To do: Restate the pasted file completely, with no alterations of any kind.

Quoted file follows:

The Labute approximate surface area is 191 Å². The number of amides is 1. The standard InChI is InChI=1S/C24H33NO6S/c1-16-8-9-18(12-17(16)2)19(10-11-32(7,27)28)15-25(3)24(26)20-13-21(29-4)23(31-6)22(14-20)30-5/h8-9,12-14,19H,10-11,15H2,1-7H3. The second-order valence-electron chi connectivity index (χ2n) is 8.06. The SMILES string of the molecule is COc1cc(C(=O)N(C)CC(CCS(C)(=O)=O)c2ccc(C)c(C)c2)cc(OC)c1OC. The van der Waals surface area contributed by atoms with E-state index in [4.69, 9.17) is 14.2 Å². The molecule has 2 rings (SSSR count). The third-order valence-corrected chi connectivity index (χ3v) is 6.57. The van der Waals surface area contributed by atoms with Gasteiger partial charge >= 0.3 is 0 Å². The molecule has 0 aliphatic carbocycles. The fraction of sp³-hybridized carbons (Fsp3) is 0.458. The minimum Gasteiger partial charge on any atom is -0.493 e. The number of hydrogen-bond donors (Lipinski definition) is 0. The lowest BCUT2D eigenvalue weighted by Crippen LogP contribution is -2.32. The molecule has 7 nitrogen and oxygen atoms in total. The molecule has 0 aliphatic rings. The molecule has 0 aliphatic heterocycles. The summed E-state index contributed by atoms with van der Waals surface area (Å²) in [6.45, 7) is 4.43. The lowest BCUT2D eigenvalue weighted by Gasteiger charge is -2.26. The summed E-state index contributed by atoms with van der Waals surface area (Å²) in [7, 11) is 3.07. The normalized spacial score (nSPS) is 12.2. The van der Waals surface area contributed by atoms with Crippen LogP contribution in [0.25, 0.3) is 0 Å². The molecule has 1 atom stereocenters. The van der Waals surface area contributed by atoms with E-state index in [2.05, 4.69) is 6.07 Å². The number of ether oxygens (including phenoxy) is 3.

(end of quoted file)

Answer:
The Labute approximate surface area is 191 Å². The number of amides is 1. The standard InChI is InChI=1S/C24H33NO6S/c1-16-8-9-18(12-17(16)2)19(10-11-32(7,27)28)15-25(3)24(26)20-13-21(29-4)23(31-6)22(14-20)30-5/h8-9,12-14,19H,10-11,15H2,1-7H3. The second-order valence-electron chi connectivity index (χ2n) is 8.06. The SMILES string of the molecule is COc1cc(C(=O)N(C)CC(CCS(C)(=O)=O)c2ccc(C)c(C)c2)cc(OC)c1OC. The van der Waals surface area contributed by atoms with E-state index in [4.69, 9.17) is 14.2 Å². The molecule has 2 rings (SSSR count). The third-order valence-corrected chi connectivity index (χ3v) is 6.57. The van der Waals surface area contributed by atoms with Gasteiger partial charge >= 0.3 is 0 Å². The molecule has 0 aliphatic carbocycles. The fraction of sp³-hybridized carbons (Fsp3) is 0.458. The minimum Gasteiger partial charge on any atom is -0.493 e. The number of hydrogen-bond donors (Lipinski definition) is 0. The lowest BCUT2D eigenvalue weighted by Crippen LogP contribution is -2.32. The molecule has 7 nitrogen and oxygen atoms in total. The molecule has 0 aliphatic rings. The molecule has 0 aliphatic heterocycles. The summed E-state index contributed by atoms with van der Waals surface area (Å²) in [6.45, 7) is 4.43. The lowest BCUT2D eigenvalue weighted by Gasteiger charge is -2.26. The summed E-state index contributed by atoms with van der Waals surface area (Å²) in [7, 11) is 3.07. The normalized spacial score (nSPS) is 12.2. The van der Waals surface area contributed by atoms with Crippen LogP contribution in [0.25, 0.3) is 0 Å². The molecule has 1 atom stereocenters. The van der Waals surface area contributed by atoms with E-state index in [2.05, 4.69) is 6.07 Å². The number of ether oxygens (including phenoxy) is 3.